Sport and the Taking Part
Posted: Sun, 04 Mar 2018 09:25
"It's the taking part that counts!" - a refrain heard from playground to sports field as coaches, teachers and parents talk to young people before and after taking part in sports across the country.
Having spent 15 years involved in grass roots sport I have personally heard this many times as adults look to look to instill the positive benefits of sport to all young people.
I've even been known to say this myself, and I spent 6 years helping deliver Europe's largest youth sports competition. It is fair to say competition is in my DNA.
If "the importance of taking part" is our message to young people, it makes it puzzling why our sport policy is focused on how high we can make it up a medal table, in what is a partial list of global sports and where the medals on offer per sport are significantly different. The Olympic table is not a comprehensive measure of a nation's sporting success or quality.
The number of medals available in the discipline of track cycling alone outweigh those in basketball by 5 to 1, so instead of our port policy being dictated by how those in Lausanne allocate medals, perhaps we should focus initially on those sports that matter to those across Britain and in particular to those who we hope to inspire through sporting success.
Like the rest of the nation, I really enjoy our sporting successes. From Murray winning Wimbledon, to Team GB in Rio and the lesser known successes like our mountain bikers, where some of our women have dominated the sport in Non-Olympic disciplines.
Lottery funding has helped our Olympians achieve success and I am one of the first to be cheering the Rowers, Athletes and Cyclists on in person or from the comfort of my sofa. I am also one of those who watches in admiration as we develop world class performance programmes, focusing on finding legal performance edges wherever they can be found.
Moreover, I believe in setting goals in sport and beyond. I would want all involved in performance sport to have the objective of international success and setting medal targets is an important element of this.
But there's more to sport than celebrating the medals we have won.
Maybe it is my long suffering support of Newcastle United that drives this, but I also love to see those with the shirt on their back and the flag on their heart compete to the best of their ability. I have "my sport" ofcourse, or fairer to say "My sports". But from Cricket to Curling, I enjoy watching those "in the arena" - seeing the joy of victory and taking solace in defeat. I know the communities who are involved in these sports take great pride in seeing their representatives in international competition win or lose, as long as we see 100% effort.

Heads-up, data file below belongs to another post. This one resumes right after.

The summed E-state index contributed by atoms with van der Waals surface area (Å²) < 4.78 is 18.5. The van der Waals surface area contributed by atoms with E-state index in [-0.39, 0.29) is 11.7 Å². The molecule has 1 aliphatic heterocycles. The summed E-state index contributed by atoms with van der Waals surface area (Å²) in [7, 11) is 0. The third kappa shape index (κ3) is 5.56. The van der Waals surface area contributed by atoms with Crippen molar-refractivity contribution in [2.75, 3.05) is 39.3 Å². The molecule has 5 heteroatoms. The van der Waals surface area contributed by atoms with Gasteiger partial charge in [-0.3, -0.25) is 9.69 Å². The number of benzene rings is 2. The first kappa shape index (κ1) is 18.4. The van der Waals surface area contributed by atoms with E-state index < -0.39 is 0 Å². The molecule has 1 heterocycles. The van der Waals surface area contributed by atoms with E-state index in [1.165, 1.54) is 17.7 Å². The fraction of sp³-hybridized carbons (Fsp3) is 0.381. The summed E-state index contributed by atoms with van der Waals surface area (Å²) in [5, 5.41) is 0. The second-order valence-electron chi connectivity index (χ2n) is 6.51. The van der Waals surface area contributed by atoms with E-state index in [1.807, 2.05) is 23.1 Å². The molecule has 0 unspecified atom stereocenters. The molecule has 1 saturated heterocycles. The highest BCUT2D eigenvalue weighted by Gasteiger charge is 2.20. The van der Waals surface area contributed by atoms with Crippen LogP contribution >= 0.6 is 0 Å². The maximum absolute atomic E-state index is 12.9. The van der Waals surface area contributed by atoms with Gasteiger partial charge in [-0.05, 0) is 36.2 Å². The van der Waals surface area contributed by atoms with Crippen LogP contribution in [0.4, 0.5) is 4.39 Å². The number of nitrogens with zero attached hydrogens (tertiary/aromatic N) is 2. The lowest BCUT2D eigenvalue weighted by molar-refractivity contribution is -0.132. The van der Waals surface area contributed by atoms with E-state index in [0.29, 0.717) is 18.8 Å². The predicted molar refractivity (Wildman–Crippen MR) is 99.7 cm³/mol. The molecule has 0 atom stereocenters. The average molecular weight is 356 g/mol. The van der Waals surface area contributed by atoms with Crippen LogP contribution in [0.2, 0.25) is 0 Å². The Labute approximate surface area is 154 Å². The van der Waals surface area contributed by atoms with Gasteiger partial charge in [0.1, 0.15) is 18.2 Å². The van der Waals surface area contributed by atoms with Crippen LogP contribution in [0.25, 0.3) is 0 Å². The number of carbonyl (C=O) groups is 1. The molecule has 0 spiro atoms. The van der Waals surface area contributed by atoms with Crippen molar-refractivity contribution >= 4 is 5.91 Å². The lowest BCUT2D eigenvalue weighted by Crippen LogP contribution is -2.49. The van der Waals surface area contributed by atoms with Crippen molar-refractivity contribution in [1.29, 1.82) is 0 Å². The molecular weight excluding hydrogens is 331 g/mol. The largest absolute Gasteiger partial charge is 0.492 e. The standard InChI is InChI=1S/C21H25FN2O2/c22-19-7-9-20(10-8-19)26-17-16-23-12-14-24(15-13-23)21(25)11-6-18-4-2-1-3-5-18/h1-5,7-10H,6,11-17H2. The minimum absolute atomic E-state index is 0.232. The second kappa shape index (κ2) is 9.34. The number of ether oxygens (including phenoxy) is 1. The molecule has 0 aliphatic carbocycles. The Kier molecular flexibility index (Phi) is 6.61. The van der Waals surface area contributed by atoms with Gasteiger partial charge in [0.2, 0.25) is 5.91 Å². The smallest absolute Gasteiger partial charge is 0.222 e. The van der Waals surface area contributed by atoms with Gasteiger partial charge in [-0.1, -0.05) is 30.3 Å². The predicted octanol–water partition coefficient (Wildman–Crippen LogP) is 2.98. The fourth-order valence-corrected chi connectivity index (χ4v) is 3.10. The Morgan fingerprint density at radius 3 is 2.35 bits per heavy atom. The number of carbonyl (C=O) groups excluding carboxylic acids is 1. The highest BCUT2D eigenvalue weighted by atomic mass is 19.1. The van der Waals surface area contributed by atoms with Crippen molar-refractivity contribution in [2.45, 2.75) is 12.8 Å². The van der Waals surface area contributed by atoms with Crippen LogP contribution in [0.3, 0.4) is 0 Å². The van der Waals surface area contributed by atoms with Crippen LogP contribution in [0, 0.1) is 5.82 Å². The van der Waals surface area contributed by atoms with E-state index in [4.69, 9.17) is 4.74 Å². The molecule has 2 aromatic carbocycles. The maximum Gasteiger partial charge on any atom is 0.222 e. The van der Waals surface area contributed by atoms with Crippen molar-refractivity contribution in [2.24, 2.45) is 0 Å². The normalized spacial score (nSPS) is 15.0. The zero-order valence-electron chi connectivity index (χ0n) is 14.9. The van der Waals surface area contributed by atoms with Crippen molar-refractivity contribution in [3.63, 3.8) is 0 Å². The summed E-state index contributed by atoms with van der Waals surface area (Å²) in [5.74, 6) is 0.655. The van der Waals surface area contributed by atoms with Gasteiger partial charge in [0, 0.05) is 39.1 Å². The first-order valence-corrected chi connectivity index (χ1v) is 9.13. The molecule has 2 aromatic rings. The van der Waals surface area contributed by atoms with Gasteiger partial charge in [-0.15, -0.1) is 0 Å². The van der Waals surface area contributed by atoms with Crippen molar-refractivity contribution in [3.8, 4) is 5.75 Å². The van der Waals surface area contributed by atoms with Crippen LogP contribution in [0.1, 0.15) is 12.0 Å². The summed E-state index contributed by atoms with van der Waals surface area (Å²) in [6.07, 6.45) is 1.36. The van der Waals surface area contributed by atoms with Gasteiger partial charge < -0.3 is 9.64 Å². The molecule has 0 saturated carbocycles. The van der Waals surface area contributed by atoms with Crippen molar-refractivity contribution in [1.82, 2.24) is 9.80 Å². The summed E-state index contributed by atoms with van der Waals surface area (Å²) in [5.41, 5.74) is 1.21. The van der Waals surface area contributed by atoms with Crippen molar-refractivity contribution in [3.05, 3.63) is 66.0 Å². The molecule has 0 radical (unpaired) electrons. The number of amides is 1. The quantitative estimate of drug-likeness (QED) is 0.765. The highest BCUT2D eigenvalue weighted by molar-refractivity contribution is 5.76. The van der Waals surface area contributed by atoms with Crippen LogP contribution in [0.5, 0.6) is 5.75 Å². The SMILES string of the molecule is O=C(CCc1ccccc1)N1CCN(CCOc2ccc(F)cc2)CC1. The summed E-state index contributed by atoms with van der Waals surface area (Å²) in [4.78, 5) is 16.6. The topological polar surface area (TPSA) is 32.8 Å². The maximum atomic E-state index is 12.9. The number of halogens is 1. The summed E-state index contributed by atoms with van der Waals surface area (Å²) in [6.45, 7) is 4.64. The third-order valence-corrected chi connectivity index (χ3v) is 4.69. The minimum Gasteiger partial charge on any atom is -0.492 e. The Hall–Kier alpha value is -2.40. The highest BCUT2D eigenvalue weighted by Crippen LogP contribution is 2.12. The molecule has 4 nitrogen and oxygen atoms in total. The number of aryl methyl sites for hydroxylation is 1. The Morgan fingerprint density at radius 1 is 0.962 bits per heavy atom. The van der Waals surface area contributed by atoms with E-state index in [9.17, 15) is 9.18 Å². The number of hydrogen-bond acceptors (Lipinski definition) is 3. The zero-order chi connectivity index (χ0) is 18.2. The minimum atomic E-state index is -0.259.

That's one reason I want to see us field teams across the major sports in international competitions.
If you recall the celebrations in Iceland when they beat England in the Euro Championships, you will also remember that they didn't win the competition and they didn't pick up a medal. Closer to home, we saw the pride of Wales in the same competition. We marvel at nations where their successes are celebrated, because they have achieved more than they expected, not because of the medals they won.
That's what I want. And I think I speak for so many in the basketball community when I say, that's the pride in the nation that I think they want to feel. That sense of competing with the leading nation's, putting our best selves forward and occasionally overachieving.
It is fair to say we are not currently a powerhouse in the sport. When you are competing in arguably the number 1 sport in USA and in a sport where there is such a rich heritage in large nations, like France and Spain, medals are not a guarantee.
But… Both the men's and women's teams have shown that we can compete for example the "nearly there's" in London 2012. And we know we can occasionally overachieve. Our women's team's recent results got the international basketball community sitting up.
We also know that with a long term plan, and the natural talent that we can produce in this country, that we have the potential to be right up there with Spain, Greece and France. In Luol Deng we have an NBA All Star who began playing community basketball in Brixton.
I would like to give those in the British Basketball community the same opportunities as the Icelandic football fans. It is no small community. Over a million of us pick up a ball once a month. But here's the problem...
This community rarely have a voice. Many are young, can't vote and come from deprived communities around the country. This is why all of us who love sport need to speak up for this under-represented sporting community and give them the voice that other, better connected sports have.
The debate on UK Sport funding is not about denigrating the achievements of some of our Winter Olympians. It is about enfranchising every sporting community in the country to have their own share of success, or heartbreak and maybe even their own medals to celebrate.
I, for one, will be hoping that the emergency summit on basketball funding comes out with a positive result and a long term plan.
From our Guest Writer Russell Findlay
(Originally posted https://www.linkedin.com/pulse/sport-taking-part-russell-findlay/)